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“In a time of destruction, create something.” ―Maxine Hong Kingston
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For most of us, there is only the unattended
Moment, the moment in and out of time,
The distraction fit, lost in a shaft of sunlight,
The wild thyme unseen, or the winter lightning
Or the waterfall, or music heard so deeply
That it is not heard at all, but you are the music
While the music lasts.
―T.S. Eliot, The Dry Salvages
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“I guess if I’d had any sense I’d’ve been a little scared, but what was the point of being scared?

“The only thing they could do to me was kill me and it seemed like they’d been trying to do that a little bit at a time ever since I could remember.” ―Fannie Lou Hamer
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“Nothing will end war unless the people themselves refuse to go to war.” ―Albert Einstein


Gratitude List:
1. Sunrises. I love driving to school in the sunrise. Magenta on indigo clouds, then shooting rays of gold.
2. Naomi Shihab Nye’s “Shoofly Pie.” It’s been a joy to read it with my Academic Writers. They just wanted to keep reading stories together, it was such a pleasant experience.
3. Basic Kindness.
4. Habanero peppers–we sauteed one in butter tonight for the adults to sprinkle on our milk beans and rice.
5. The messages in dreams. I woke up with words ringing in my ears this morning. I need to listen, to find the key to make the message real in waking life. (Perhaps I need to engage the assistance of a life coach or a spiritual director.)

May we walk in Beauty!

Beloved Community

tree1

A couple years ago, I had a girl in my freshman class who entered every classroom on high alert, ready to attack at the slightest provocation. She didn’t wait to be bullied or insulted–she was ready to lash out at the least hint of a slight, the least whiff of aggression. Within days, most of her classmates were steering a wide path around her, terrified that they might accidentally look at her the wrong way and find themselves on the receiving end of her wrath.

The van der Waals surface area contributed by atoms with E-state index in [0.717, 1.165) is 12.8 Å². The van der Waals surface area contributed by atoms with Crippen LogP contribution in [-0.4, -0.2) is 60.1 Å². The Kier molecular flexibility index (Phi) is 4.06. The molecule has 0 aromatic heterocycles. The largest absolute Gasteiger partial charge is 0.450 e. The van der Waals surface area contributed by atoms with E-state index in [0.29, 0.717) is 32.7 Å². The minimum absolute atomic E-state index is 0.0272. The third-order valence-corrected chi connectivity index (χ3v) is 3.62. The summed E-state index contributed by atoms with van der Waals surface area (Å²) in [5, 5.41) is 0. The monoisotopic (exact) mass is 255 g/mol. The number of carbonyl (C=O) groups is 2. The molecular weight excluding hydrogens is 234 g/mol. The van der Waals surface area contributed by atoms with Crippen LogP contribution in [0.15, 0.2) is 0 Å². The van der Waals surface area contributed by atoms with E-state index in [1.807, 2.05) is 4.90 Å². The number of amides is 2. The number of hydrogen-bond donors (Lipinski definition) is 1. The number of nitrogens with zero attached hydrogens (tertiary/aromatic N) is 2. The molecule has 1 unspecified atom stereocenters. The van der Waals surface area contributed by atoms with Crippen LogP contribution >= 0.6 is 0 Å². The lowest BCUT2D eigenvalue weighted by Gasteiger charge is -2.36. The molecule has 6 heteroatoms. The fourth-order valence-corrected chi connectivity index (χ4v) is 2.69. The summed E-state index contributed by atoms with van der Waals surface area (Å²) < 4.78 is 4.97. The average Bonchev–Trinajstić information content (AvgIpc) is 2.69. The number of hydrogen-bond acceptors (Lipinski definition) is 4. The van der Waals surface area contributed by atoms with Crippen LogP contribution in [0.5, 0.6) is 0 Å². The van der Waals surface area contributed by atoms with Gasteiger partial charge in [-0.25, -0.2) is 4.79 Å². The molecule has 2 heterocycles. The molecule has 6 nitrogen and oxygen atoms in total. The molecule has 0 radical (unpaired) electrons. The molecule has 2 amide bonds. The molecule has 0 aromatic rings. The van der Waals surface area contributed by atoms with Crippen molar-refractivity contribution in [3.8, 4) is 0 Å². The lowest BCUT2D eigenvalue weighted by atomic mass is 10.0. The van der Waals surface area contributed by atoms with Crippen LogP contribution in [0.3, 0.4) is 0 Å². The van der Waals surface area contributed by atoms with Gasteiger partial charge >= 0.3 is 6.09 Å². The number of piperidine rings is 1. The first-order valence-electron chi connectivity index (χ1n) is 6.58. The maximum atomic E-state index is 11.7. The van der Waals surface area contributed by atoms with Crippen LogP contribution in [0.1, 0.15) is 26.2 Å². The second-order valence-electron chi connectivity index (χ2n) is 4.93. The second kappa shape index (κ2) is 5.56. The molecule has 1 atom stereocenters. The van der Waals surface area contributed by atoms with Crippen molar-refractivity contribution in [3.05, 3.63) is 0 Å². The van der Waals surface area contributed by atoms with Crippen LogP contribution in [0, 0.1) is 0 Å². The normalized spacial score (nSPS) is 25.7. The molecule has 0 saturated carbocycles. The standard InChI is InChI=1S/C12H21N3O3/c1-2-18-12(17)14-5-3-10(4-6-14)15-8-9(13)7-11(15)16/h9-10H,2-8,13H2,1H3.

One of the things I love about my school is the restorative way that teachers and administrators work with students. Teachers kept reminding her to keep her language school-appropriate, to speak more gently with her classmates. Students who felt harmed by her sharpness were cared for and comforted, and she was held accountable for the harm she caused. Still, she was treated like a person herself, not like a perpetrator, not like a problem. The adults understood that she was experiencing an extreme sense of vulnerability, that her social anxiety and the pain she was dealing with in her personal life made her push people away before she could be hurt.

Gradually, she began letting other students and adults near her. She discovered that people liked her for who she was, that we appreciated her quick wit, that she could make us laugh and smile. She began to talk and write about deeper things, too. When she lost someone she loved, instead of retreating to her cave and biting anyone who came near, she wrote it out. She talked about it. She let her friends hold her and care for her.